Ditto for “Bleeding Heart,” an inspired Elmore James cover culled from that same first session with Cox and Miles. Hendrix had evidently been messing with the arrangement for this personal favorite of his for some time, unhappy with previous attempts at capturing on tape what he felt in his heart, and this take, while maybe not nirvana to Jimi, certainly hits the modern listener’s sweet spot. Mid-paced with a solid groove, Hendrix rides Cox’s hearty bass line with reckless aplomb, embroidering James’ original sound with quickly-evolving guitar solos that seemingly change every few bars and provide enough fresh ideas to fuel an entire generation of future guitarists.
Hendrix brought in his old friend, saxophonist Lonnie Youngblood, for the rockin’ R&B rave-up “Let Me Move You,” the pair backed by an unfamiliar band that included keyboardist John Winfield on this 1969 session outtake. It doesn’t really matter who’s backing Youngblood and Hendrix, however, the pair jetting into the stratosphere on a wildfire performance fueled by Winfield’s rapid keyboard riffs, Hendrix’s scattershot notes, and Youngblood’s raucous vocals and screaming sax. In the aftermath of the Woodstock Festival in August 1969, Hendrix took his then-current band, the informally-titled Gypsy Sun & Rainbows, into the studio to try and capture a keeper on his new tune “Izabella.”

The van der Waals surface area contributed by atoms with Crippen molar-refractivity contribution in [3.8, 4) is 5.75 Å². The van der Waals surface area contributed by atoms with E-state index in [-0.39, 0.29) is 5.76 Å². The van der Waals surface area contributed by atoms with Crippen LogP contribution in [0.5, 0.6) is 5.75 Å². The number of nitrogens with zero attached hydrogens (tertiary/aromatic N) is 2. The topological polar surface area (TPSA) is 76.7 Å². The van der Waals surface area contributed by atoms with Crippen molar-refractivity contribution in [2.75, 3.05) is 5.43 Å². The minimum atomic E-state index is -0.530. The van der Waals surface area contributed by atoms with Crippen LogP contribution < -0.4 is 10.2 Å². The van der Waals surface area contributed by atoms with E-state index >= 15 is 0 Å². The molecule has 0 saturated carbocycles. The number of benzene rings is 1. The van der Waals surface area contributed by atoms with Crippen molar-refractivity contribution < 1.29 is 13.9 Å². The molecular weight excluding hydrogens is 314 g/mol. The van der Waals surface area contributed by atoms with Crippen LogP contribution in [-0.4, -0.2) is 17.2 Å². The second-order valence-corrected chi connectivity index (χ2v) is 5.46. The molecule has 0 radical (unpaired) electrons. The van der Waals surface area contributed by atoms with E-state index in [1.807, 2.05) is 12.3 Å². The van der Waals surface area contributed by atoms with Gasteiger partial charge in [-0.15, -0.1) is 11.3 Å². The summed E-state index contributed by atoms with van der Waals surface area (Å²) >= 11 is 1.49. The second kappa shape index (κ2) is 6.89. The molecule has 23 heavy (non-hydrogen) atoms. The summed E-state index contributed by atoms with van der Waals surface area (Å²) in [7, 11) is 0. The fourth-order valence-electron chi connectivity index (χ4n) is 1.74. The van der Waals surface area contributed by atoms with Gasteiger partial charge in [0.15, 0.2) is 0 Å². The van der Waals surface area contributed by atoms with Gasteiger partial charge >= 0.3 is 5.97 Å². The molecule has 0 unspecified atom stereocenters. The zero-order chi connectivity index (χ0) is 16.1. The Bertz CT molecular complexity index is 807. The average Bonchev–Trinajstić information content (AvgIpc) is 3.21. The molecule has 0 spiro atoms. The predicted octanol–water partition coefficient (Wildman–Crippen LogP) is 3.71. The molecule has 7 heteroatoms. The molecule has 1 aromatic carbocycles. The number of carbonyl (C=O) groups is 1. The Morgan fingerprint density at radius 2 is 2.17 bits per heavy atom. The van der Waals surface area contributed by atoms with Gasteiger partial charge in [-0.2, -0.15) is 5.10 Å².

The version of “Izabella” on the posthumous War Heroes sounds little like this one, which evinces a deeper rhythmic groove courtesy of bassist Cox and Experience drummer Mitch Mitchell and percussion courtesy Jerry Velez and Juma Sultan. Hendrix brings in a second guitarist, too, his old friend Larry Lee to add rhythm while Hendrix delivers his usual unbelievable solos above a dense, richer sound. Recorded the same night and, says the extensive liner notes provided People, Hell and Angels by Hendrix aficionado John McDermott, in-between takes of “Izabella,” the instrumental “Easy Blues” is a find. Longer and more fully-realized than the version found on 1981’s chop-shop creation Nine To the Universe, this take is allowed to flow more naturally, developing the interplay between Hendrix and Lee and the rhythm section, resulting in an electric and energetic performance.